2020 Census: Georgia’s minority populations have surged

Credit: TNS

Credit: TNS

Figures will help guide hundreds of billions of dollars in government spending

Georgia grew substantially more diverse over the last 10 years as its Black, Hispanic and Asian populations surged and as its number of white residents dropped slightly, according to a trove of new 2020 U.S. Census data released Thursday.

Statewide, the number of Black Georgians increased by 13%, while the white population dropped by 1%. Meanwhile, the state’s Asian population jumped by 53% and its Hispanic population increased by 32%. The Peach State narrowly remained majority white at just over 50%.

The four largest Atlanta-area counties of Cobb, DeKalb, Fulton and Gwinnett each grew by more than 10%.

In all, Georgia’s population jumped by 10% to 10.7 million between 2010 and 2020, adding about 1 million people but failing to pick up another seat in the U.S. House of Representatives.

Sixty-seven of Georgia’s 159 counties — most of them smaller and rural — lost population, part of a nationwide trend.

The United States grew by 7.4% between 2010 and 2020 to 331.4 million, the second smallest rate of growth in its history. The South grew the fastest over the last decade at 10.2%.

The new numbers will help the government decide where to allocate hundreds of billions of dollars in federal funds for hospitals, fire departments, schools, roads and other services. Companies will study the figures when deciding where to build new factories and stores.

At the same time, Georgia lawmakers will use the data to redraw state and congressional legislative districts, ensuring each has an equal number of constituents as the state’s population has grown, especially in metropolitan areas.

ExploreCensus 2020: Georgia’s growth and diversity set stage for redistricting fight

Republicans control the state Legislature, so they have the authority to decide where to set political boundaries during a special session this fall. GOP lawmakers will draw maps that seek to entrench their majorities in Congress, the state House and the state Senate, while Democrats will attempt to stop them. The courts have upheld drawing districts for political purposes, meaning Republicans hold the power to determine which maps become law for the next 10 years.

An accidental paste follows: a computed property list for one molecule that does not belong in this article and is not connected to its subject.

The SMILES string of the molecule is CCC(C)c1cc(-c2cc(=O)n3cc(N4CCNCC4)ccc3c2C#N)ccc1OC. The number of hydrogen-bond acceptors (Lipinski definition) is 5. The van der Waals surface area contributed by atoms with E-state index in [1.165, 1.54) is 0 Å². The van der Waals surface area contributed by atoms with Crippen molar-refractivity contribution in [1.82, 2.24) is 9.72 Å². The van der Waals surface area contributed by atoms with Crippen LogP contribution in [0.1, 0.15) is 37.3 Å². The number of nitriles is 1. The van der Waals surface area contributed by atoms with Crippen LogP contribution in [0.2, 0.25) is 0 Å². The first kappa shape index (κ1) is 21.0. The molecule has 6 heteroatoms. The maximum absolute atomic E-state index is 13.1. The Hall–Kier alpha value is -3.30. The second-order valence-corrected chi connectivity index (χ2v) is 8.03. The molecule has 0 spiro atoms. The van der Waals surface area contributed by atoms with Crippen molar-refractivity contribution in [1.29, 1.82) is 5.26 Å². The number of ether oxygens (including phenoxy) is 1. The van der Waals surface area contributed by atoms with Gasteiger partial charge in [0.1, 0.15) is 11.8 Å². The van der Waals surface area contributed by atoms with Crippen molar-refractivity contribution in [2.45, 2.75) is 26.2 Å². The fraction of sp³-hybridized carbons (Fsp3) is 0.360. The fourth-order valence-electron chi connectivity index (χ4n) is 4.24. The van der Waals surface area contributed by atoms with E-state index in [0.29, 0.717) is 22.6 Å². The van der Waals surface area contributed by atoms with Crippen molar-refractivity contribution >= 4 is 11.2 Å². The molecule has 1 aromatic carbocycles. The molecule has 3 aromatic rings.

During public meetings across the state, residents and advocacy groups have urged legislators to avoid gerrymandering, drawing oddly shaped districts that divide communities and reduce competition in elections. But in past redistricting years, the majority party, whether Republican or Democrat, has divvied up the state to maximize its number of seats.

The coronavirus pandemic delayed the Census Bureau’s work for months. The count drew more attention when the Trump administration tried to add a citizenship question to the census form, a move blocked by the U.S. Supreme Court.

Ron Jarmin, the bureau’s acting director, addressed the data’s accuracy Thursday, saying the government has “conducted one of the most comprehensive reviews in recent census history.”

“The data we are releasing today meet our high data quality standards and I am proud to present them to the American public,” he said.


Georgia’s population has reached 10.7 million, gaining a million new residents from 2010 to 2020.

But for the first time since 1990, the state will not add a congressional seat, as population growth slowed from the pace of the previous two decades.

The United States grew by 7.4% between 2010 and 2020 to 331.4 million, the second smallest rate of growth in its history.

ExploreMore news about the 2020 decennial census in Georgia